Web-Server, Fileserver and Workstation Patterns
The drives are tested under loads typical of servers and workstations.
The names of the patterns are self-explanatory. The Workstation pattern is used with the full capacity of the drive as well as with a 32GB partition. The request queue is limited to 32 requests in the Workstation pattern.
The results are presented as performance ratings. For the File-Server and Web-Server patterns the performance rating is the average speed of the drive under every load. For the Workstation pattern we use the following formula:
Rating (Workstation) = Total I/O (queue=1)/1 + Total I/O (queue=2)/2 + Total I/O (queue=4)/4 + Total I/O (queue=8)/8 + Total I/O (queue=16)/16.
The Seagate 7200.4 is beyond competition under such load, enjoying a nice lead over the Western Digital which is the best of the 5400rpm models. Samsung’s two HDDs and the Toshiba are poor in this test as they suffer a performance hit at medium queue depths.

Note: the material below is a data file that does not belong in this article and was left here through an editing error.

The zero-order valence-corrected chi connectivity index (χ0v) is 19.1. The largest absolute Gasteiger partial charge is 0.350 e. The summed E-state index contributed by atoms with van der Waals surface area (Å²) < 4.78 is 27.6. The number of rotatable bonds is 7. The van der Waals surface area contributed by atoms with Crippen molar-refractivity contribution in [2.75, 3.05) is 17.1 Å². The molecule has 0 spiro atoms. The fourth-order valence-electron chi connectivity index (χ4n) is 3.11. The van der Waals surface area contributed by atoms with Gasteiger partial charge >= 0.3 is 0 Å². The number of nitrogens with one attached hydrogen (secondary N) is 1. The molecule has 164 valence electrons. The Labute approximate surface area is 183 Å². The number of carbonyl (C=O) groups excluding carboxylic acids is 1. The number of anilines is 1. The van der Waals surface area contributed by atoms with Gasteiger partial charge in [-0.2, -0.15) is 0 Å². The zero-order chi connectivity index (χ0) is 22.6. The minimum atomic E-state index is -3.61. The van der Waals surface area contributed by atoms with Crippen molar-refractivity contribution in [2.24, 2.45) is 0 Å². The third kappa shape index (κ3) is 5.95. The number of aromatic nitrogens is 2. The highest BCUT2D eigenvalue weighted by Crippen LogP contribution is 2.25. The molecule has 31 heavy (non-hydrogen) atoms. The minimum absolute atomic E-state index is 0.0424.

The standings are different when there are write requests in the load. The Western Digital is now first, followed by the Seagate 5400.6. The speedy Seagate 7200.4 rolls back to third place due to its modest writing capabilities. The two 3-platter drives are at the bottom of the diagram: the Hitachi 5K500 has very low results at short queue depths whereas the Samsung M6 does not speed up much at long ones.
Our formula gives bigger weights to the results at short queue depths, so the Western Digital is first even though it loses to the Seagate 5400.6 at long queue depths. The 7200rpm Seagate is no winner because of its problems with writing. Hitachi’s HDDs have the lowest ratings.
When the test zone is limited to 32 gigabytes, it is the two HDDs from Seagate that compete for first place, and the 7200rpm model comes out the winner. Hitachi’s HDDs like this load more and join the group of HDDs with average results. The 3-platter Samsung M6 is on the losing side here.